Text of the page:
• If you are tempted to post link-only answers because you are too busy for anything else but feel it is better than nothing, please read the last point.

Keep in mind that exploiting this by making an art of posting link-only answers with a bare minimum amount of information is still not okay, and that making a habit of chain posting low quality answers is grounds for suspension.

  • I don't think I've flagged anything for mod attention before - do you guys want/need anything in particular in the mandatory description field as an identifier for link-only posts?
    – goobering
    Commented Sep 21, 2016 at 22:06
  • @goobering Yes, "FAO: Steve Robillard" ;) That's a joke. In all seriousness, I think we will get the point just by looking at the answer no matter what...these aren't ambiguous or prone to requiring much scrutiny (people literally do put things like "Here is a tutorial for you"). If you do want to use the custom message anything which includes "link-only" should do. They're limited to twitter length so you could always go with #linkOnly O_O. Just kidding again. Sort of.
    – goldilocks Mod
    Commented Sep 21, 2016 at 22:14
  • I must misunderstand or not get the joke "FAO: Steve Robillard" ;) ? Commented Sep 22, 2016 at 0:28
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    I would add that downvoting should be done prior to flagging, and applies the correct carrot and stick approach - IMHO. I had reservations about this as I felt it tortured the meaning of community wiki.However, I read this in the help center: Community wiki posts have been donated to the community in hopes that others will edit them to keep them up to date, to add useful information, and generally improve their quality. While a case could be made regarding the definition of donation. I think this is a fair use of the community wiki feature. Commented Sep 22, 2016 at 0:51
  • For context/background, do we (you all) have a feel for how many link only answers are submitted per week/month? It would be good to understand how the scale of the problem. Commented Sep 22, 2016 at 8:25
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    @KennetRunner It would be better not to get too crazy too fast, at least because the three of us have to handle them. I'm not expecting anyone to go out hunting the old ones down -- if you happen to notice them great, post a flag. But not a dozen at a time. I'm more concerned about doing it consistently with new things.
    – goldilocks Mod
    Commented Sep 22, 2016 at 11:43
  • @goldilocks Agreed, just trying to understand how many (new ones per xxx) that is going to be going forward. Commented Sep 22, 2016 at 11:57
  • There aren't piles of them incoming. We probably get notice about most of them automatically anyway because the system picks up on very short things that contain a lot of markup as "low quality", but contra my original answer to Dmitry if we are going to have a policy it doesn't hurt to flag them multiple times; it should be easy to tell when they have been dealt with because one of us will have left a comment.
    – goldilocks Mod
    Commented Sep 22, 2016 at 12:28
  • I can't find suitable meta guidance on internally linked link-only answers. Are they subject to the same rules?
    – goobering
    Commented Sep 22, 2016 at 12:41
  • @goobering There's no reason for stuff like that to be anything but a comment unless the OP has something substantial to add, so I've converted it. To avoid hard feelings I won't do it to upvoted stuff from the past, but with that one it doesn't matter. So yeah, those are included.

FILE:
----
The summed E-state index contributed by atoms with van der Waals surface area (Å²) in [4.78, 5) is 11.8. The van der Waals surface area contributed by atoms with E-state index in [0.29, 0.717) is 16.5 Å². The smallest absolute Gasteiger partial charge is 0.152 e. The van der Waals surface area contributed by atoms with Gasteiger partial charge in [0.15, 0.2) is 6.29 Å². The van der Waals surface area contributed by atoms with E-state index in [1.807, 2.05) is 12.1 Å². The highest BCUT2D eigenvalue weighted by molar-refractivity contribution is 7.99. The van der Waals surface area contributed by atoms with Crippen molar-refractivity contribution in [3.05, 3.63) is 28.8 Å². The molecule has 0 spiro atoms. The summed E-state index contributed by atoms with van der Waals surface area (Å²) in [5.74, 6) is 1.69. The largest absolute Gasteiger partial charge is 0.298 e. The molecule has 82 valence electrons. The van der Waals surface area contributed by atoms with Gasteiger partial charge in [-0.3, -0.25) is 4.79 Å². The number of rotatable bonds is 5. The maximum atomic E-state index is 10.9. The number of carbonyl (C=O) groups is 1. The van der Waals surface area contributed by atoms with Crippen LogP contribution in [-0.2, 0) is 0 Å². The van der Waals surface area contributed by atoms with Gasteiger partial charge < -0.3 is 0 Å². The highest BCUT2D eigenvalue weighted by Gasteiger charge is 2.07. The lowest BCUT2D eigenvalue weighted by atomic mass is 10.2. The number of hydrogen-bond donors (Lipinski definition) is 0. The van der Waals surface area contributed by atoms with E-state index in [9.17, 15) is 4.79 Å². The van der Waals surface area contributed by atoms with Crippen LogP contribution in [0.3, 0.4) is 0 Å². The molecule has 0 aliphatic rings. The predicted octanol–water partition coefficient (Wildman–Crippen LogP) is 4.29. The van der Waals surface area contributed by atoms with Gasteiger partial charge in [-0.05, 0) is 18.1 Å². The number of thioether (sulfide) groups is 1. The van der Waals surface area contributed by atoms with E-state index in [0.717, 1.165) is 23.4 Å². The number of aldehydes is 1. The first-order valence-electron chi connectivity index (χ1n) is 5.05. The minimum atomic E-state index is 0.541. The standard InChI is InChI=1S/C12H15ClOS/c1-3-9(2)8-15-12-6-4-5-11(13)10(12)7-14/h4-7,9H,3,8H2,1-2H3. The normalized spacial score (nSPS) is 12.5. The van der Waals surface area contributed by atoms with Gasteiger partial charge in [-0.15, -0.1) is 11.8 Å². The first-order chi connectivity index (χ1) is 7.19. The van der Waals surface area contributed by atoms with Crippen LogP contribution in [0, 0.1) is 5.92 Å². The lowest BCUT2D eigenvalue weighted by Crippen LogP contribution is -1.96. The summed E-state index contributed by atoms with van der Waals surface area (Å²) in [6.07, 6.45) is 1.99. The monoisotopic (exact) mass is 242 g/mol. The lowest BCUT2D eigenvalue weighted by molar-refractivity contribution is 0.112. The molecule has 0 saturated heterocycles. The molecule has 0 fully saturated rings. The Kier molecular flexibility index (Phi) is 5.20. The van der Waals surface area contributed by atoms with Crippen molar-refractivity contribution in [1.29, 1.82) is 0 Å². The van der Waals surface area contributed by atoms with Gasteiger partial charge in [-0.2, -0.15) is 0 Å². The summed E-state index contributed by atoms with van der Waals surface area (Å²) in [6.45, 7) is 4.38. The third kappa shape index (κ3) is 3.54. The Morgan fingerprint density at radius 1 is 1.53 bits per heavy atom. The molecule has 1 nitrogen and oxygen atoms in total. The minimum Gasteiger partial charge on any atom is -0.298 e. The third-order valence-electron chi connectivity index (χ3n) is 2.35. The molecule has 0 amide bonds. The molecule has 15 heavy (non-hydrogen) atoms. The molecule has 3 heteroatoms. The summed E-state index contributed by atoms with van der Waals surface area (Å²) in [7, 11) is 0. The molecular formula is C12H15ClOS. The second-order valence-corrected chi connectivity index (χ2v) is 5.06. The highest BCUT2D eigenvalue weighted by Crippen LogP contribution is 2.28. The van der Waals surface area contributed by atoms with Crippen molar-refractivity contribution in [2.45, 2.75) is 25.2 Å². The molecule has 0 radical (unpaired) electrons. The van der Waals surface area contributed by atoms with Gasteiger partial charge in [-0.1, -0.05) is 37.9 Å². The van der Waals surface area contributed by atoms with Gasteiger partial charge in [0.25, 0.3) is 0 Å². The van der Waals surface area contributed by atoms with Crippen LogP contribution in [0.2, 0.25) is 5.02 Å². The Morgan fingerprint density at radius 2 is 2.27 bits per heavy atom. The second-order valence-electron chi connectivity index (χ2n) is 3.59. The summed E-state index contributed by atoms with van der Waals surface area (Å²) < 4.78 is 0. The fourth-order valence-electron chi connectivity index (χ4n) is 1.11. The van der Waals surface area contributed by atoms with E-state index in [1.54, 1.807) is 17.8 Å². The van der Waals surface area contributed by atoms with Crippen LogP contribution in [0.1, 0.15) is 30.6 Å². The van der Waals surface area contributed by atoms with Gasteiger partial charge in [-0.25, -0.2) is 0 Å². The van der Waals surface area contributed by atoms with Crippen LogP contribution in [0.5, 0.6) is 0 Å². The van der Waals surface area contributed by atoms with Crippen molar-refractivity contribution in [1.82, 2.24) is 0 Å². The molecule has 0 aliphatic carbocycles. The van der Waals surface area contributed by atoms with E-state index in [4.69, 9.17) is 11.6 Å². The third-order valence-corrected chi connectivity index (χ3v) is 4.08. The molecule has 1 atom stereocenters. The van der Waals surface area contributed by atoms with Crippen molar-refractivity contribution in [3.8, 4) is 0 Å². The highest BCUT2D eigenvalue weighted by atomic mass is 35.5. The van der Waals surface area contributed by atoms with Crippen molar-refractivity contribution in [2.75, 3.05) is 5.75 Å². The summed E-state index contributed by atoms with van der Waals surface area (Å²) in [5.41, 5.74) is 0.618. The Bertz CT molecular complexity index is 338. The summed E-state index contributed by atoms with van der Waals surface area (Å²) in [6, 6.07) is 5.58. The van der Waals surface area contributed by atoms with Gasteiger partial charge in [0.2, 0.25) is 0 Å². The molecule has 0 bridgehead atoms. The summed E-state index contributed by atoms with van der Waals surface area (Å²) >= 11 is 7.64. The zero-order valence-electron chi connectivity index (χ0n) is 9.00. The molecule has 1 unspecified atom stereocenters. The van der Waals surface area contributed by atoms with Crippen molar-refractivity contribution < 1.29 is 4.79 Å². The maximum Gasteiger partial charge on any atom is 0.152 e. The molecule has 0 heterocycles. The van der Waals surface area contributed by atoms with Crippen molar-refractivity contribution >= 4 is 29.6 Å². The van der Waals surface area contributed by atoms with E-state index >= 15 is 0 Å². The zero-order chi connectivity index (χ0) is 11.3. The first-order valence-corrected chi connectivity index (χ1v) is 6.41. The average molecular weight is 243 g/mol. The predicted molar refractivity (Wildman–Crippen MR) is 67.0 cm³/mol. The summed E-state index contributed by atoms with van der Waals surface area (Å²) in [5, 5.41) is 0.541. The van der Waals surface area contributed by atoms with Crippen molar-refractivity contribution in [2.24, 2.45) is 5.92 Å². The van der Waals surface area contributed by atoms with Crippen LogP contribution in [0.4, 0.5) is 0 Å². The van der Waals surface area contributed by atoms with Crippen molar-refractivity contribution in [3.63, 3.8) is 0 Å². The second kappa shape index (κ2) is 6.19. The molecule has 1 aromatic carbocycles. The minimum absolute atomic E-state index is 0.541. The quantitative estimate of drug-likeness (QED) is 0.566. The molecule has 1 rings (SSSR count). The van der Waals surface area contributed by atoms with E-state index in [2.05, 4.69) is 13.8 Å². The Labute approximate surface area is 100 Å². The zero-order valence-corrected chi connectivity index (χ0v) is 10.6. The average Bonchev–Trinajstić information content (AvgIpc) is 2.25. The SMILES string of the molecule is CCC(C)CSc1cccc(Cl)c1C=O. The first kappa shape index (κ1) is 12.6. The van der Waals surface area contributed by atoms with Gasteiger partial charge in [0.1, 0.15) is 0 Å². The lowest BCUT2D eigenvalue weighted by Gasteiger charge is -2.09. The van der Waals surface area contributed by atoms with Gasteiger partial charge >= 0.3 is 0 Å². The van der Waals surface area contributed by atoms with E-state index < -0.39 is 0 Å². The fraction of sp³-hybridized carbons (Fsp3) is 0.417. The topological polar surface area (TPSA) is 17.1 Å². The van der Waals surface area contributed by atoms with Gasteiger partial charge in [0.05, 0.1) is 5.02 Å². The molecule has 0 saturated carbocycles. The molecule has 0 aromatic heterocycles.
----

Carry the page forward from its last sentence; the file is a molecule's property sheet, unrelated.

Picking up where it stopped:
– goldilocks Mod
    Commented Sep 22, 2016 at 13:05
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    @goobering technically, if the same answer applies to two questions these questions are dupes and one should be closed as such. If the question links to more than one it would still be advisable to provide a little context.
    – Ghanima Mod
    Commented Sep 22, 2016 at 17:51

2 Answers 2


As Goldilocks has pointed out we, the three current moderators, discussed the issue at length. We concluded that the benefit for the site as a whole outweighs any drawbacks for the individual contributor (do I need to quote Spock's dying words on you?). Per this meta post What are "Community Wiki" posts? and specifically this phrase:

How does a post become a Community Wiki post? - A moderator has reason to believe that the post serves better in community wiki mode

I am also inclined to already consider the moderators mandated to proceed as described. However in the spirit of Stackexchange's idea of community moderation, that we try to live up to, we seek a consent with the users, which means that we invite you to discuss the issue here or in the site's main chat room. Not only might you have a valuable point that we have overlooked so far but more importantly we as moderators need your full and continued support in moderation of the site.


After a number of months using the methodology described below, we decided to adopt the policy used at Stack Overflow and many other exchanges, namely to regard these as "not an answer" (aka "NAA", which can be flagged by normal users) and convert them to comments on the question.

The problem with tagging them, posting them in a chat room for 48 hours, etc., giving those with the best of intentions a chance to exercise them is that this was quite tedious for us and had an abysmal success rate.

In order to help track the posts, we're adding them to a list in the "Link-only Community Wiki Additions" chat room (which is read-only for non-moderators). The links expand to a precis like this:

enter image description here

These are now added only after they have been converted to Community Wiki (i.e., the 48 hours is up without any response from the author), so if you are bored and this stuff bugs you, it should be easy enough to just browse the list of converted answers and pick ones to edit.

They are not removed from the room just because someone has made a change -- hopefully this will be clear, but a definitive clue should be the nature of the "Community Wiki" attribution, which will say something like "65% FredFoo" if the answer has been edited by multiple users.